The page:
Thursday, 10 March 2011

In Defence of Denial...

Today was a busy day. After being woken up by my 14th month old baby, I was thrown into the usual early morning routine of changing him, feeding him, dressing him, entertaining him. This was swiftly followed by more cooking, cleaning, washing, laundering, cooking, cleaning, washing...  you get the idea. It felt a bit like groundhog day until I left the house and my mum to babysit and stepped out to the first of two appointments. I'd been referred to see a psychologist. Although my Doc thinks that I'm coping well with the diagnosis, since I've come over all weepy a few times during some of her consultations, she thought it might help for me to have a chat with someone who specialises in providing emotional support to cancer patients.

I was quite looking forward to the appointment. Really I was. Not only am I a big fan of 'you can do it' popular psychology books, it's an area that interests me so much, that every few months or so I think about doing a degree or higher in the subject. But today's appointment makes me think again. The psychologist is a woman in her sixties with a slightly cold, brittle demeanour and her way of asking questions has the effect of making me feel defensive. I find myself tensing up when she asks me how I'm coping. When I say that I keep myself busy, she implies that I'm in denial. She seems to sneer at the idea of being positive and says that it makes no difference to outcome. I counter this by saying that no-one knows this for sure and she insists that research has proved that it doesn't. I feel like telling her about all the sites that I've been on where eminent oncologists, some from the Sloan-Kettering institute have openly declared that being positive is a good thing. I guess their interpretation might be that if you're feeling happy, you're more likely to eat well and exercise, which might help strengthen the immune system.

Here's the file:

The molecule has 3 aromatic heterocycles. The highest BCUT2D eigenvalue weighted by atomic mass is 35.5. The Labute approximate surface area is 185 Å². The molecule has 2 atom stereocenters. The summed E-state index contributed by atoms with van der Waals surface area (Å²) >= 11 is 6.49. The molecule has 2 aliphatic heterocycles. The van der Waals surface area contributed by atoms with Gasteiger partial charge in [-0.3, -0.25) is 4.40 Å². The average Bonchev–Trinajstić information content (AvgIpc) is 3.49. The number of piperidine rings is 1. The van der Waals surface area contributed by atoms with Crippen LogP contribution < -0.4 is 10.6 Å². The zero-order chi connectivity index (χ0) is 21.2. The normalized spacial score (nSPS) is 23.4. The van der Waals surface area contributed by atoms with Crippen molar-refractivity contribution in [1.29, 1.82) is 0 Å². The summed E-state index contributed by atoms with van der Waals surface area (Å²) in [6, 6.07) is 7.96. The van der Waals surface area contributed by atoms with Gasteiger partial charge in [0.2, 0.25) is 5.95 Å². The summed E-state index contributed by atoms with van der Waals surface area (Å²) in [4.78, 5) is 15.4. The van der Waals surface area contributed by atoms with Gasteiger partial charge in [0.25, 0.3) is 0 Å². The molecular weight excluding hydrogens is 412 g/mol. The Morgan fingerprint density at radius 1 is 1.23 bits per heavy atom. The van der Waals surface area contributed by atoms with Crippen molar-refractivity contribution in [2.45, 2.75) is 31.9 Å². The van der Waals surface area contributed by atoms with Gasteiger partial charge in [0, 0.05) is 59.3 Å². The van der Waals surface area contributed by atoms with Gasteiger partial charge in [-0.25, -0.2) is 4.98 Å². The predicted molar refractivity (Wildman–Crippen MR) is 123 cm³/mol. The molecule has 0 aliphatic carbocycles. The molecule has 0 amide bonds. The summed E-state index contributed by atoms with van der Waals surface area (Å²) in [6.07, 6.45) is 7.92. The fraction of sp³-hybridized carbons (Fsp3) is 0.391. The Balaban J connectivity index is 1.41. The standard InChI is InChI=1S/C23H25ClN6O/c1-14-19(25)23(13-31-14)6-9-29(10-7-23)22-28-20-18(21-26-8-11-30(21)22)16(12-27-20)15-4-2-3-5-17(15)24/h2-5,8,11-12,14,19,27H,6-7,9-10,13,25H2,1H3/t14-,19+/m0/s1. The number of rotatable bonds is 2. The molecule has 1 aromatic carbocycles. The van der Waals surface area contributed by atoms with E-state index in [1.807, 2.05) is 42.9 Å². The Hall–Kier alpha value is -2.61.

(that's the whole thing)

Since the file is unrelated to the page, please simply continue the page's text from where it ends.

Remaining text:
She asks me some strange questions, mostly about death. I find it all quite macabre. I guess perhaps I should spend my days wondering who will turn up to my funeral, but I really don't have the time or inclination to do this. I'm too busy trying to enjoy my life. I start to wonder why I'm there. Aren't I supposed to feel better after one of these sessions, not more depressed than when I came in ? Eventually the session comes to an end and I leave, knowing that I'll never make another appointment to see her again. Call it denial, call it avoidance but it works for me. If push comes to shove and I end up being read my last rites, I'd rather have it done while I'm stuffing my face with tiramisu and drinking champagne, hopefully while doing a bit of alfresco dining in the middle of the Grand Canyon or somewhere equally as photogenic. I hopefully won't be locked inside an airless room with only a cynical  psychologist and a box of tissues to keep me company.

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